To change from the consciousness of a stutterer, with all that that entails on both physical and emotional levels, to that of a nonstutterer, is to touch the bedrock of one’s being. --- Dr Grady Carter, co-author of Stop stuttering
Stuttering, for most sufferers, is not merely a physical problem, as we saw in the previous chapters. Eventually stuttering tends to inflict psychological damage as well, especially to the self-image.
This does not apply to all people who stutter (PWS), however. Some PWS have loads of confidence and an excellent self-image. In many cases these lucky individuals do not mind stuttering and do not care what others think of them. They would probably not be the likely readers of this book. I take my hat off to them and hope to learn from them. For other PWS, please read on:
Developing a bad self-image due to stuttering
Psychology teaches us that self-image is to a large extent the product of your perceptions of the way others react to you. If somebody is positive about you, eg praising your appearance or behaviour, it improves your self-image. Unfortunately the PWS often gets a negative reaction from his audience. This starts at an early age, with parents either expressing their concern or disapproval directly, or indicating it with their body language. It continues as he grows older when other children tease him, or when unsuspecting listeners are taken aback by his struggle behaviour – even if they only show it by looking the other way when he speaks. In time such social disapproval may lead to intense shyness and feelings of inferiority and guilt.
As the child grows older he becomes increasingly aware of the contrast between himself and other children. He experiences problems when using the telephone, buying something at the café or reading and speaking in class – other children do not. These problems impact on the natural development of his self-confidence, which is part of his self-image.
What is self-image?
Self-image is the image one has of oneself; one’s opinion of oneself, to some extent represented as visual images. This image is stored in your subconscious and forms part of your subconscious 'programming'. A child with a good self-image believes that others like him; he has a sense of his own worth. Such a child can relax with others and has the self-confidence to take risks. A child with a poor self-image feels unpopular and worthless. He may become quiet and withdrawn, or else compensate and become a ‘clown’. A poor self-image can in general have a negative effect on one’s behaviour and achievements and set in motion a vicious circle. Research has in fact shown that most people – including fluent speakers – have an inadequate self-image.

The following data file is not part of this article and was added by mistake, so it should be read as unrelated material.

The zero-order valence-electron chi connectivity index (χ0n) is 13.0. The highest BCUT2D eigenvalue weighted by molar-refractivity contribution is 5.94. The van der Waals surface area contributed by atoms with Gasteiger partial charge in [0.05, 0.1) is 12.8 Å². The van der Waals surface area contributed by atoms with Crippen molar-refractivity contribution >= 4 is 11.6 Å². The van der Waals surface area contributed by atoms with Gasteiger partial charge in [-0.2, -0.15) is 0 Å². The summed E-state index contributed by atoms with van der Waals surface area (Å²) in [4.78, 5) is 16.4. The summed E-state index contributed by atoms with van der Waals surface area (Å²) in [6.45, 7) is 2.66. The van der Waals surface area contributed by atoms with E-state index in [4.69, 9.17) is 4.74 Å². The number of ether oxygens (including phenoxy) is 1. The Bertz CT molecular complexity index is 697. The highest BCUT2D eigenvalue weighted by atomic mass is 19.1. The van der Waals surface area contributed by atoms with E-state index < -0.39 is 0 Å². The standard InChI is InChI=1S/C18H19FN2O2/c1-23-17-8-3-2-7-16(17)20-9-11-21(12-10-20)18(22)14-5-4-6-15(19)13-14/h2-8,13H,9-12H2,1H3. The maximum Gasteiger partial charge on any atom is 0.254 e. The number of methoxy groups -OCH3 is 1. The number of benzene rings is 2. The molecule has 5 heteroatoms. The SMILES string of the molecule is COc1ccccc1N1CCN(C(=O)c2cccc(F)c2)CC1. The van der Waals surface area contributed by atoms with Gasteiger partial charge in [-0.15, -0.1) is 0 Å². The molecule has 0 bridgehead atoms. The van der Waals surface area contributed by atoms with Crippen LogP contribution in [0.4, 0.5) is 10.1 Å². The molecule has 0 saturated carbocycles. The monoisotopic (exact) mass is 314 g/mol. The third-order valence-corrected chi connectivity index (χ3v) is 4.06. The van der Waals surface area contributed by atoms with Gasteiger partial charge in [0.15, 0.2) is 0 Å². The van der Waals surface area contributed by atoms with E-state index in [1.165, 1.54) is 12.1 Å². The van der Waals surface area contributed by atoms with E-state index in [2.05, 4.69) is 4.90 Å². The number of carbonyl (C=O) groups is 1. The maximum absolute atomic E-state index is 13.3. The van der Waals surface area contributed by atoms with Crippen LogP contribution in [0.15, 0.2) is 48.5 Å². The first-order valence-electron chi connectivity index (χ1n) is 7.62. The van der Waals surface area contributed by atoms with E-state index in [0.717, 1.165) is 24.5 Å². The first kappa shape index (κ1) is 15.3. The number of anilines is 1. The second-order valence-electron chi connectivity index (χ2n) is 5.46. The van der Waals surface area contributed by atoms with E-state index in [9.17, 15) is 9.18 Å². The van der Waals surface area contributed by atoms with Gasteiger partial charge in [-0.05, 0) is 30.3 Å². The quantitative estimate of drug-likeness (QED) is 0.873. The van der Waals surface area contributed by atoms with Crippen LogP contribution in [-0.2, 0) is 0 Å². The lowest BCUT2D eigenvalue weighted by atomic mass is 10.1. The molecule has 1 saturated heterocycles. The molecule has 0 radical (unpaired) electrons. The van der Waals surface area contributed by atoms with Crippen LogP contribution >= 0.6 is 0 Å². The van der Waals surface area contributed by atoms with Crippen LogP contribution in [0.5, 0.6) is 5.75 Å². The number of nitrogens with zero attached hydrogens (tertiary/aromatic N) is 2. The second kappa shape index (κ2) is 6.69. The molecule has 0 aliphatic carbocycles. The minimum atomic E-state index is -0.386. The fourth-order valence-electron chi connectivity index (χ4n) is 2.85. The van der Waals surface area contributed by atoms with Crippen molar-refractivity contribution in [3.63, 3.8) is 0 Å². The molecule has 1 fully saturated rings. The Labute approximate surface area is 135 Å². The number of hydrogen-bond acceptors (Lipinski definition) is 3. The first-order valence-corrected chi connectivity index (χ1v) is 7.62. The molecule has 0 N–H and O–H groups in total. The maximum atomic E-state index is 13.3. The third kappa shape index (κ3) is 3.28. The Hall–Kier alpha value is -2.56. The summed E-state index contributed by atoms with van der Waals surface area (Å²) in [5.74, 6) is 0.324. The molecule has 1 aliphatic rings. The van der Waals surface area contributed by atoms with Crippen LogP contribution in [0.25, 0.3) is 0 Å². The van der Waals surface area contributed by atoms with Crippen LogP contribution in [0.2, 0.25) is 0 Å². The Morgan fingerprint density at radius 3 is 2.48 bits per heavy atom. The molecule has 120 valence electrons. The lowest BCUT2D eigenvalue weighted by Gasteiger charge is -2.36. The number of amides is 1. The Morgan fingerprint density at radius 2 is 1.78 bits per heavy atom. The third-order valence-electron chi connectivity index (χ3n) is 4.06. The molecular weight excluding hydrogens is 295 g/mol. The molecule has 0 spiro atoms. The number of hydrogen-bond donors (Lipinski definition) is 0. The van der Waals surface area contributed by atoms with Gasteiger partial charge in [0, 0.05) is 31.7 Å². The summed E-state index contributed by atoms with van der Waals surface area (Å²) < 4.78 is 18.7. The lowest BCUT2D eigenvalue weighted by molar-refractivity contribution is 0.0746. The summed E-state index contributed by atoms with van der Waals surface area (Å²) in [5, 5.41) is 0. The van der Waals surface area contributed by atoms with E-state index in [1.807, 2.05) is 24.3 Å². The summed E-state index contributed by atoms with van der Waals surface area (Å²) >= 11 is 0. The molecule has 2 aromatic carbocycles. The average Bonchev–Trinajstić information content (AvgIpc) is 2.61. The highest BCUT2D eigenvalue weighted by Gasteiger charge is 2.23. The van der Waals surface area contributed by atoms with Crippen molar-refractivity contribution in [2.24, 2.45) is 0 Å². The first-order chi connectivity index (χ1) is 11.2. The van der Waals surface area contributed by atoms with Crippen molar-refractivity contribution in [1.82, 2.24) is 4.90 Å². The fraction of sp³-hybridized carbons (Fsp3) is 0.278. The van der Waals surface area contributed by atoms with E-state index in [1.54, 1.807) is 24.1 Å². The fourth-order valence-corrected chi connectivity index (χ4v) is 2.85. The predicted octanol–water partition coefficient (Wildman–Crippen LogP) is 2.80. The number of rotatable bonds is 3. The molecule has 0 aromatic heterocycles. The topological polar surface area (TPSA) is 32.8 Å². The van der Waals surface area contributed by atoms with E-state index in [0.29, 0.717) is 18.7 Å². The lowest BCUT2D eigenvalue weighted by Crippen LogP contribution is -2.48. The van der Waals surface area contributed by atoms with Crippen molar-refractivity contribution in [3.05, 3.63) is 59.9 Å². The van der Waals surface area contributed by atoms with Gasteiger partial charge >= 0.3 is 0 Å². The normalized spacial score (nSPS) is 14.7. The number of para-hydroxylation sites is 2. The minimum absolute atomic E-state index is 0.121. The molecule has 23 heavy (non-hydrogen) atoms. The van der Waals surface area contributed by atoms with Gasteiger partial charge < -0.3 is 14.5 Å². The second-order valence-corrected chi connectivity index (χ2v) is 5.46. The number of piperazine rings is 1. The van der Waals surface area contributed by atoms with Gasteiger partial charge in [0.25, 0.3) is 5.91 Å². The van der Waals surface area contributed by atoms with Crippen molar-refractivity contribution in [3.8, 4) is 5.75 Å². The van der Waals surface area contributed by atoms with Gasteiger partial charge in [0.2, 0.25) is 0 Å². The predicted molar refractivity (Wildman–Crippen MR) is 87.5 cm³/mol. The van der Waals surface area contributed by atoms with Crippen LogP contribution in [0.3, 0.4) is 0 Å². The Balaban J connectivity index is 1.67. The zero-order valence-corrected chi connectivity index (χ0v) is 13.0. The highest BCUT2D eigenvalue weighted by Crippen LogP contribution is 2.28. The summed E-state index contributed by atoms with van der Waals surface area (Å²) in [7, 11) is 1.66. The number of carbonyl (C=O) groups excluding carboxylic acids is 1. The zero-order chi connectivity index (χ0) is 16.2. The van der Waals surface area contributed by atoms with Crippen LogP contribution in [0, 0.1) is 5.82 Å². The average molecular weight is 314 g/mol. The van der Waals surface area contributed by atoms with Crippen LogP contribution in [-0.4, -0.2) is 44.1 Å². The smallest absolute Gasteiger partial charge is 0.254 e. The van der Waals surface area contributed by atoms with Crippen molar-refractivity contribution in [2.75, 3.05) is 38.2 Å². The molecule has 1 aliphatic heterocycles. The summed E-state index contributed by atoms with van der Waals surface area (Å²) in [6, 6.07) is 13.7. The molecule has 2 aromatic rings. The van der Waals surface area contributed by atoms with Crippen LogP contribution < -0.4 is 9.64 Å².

We dare not underestimate the extent to which the self-image influences our daily life. Psychologists report that the self-image affects virtually every aspect of life, and that many psychological and physiological problems have their origin in a poor self-image.
If the opinions of others influence your self-image, it follows that one’s social and job status become part of the picture: the way your immediate family, colleagues and employer see you will have a significant effect on your self-image.
The adult PWS tends to have a stutterer’s self-image, and see himself as a ‘stutterer’, often even as a social outcast; someone who is, to a lesser or greater extent, limited in what he can do.
As his poor self-image is fed by the disorder, one would expect that, should the individual’s fluency improve, his self-image would automatically follow and get better. That’s not at all a foregone conclusion. Consider the story of Susan, aged 28 years and overweight. Her case was discussed in a women’s magazine:
The case of the overweight programmer
Susan was a computer programmer and very unhappy about her obesity. She had attractive features, but felt that her weight severely limited her social life. One day she decided to get rid of her problem once and for all. By combining a crash diet with other dietary aids she soon acquired a slender figure – as well as the attention of some male admirers. Her friends all praised her beautiful appearance. This went on for six months, and in this time she managed to suppress her desire to overeat.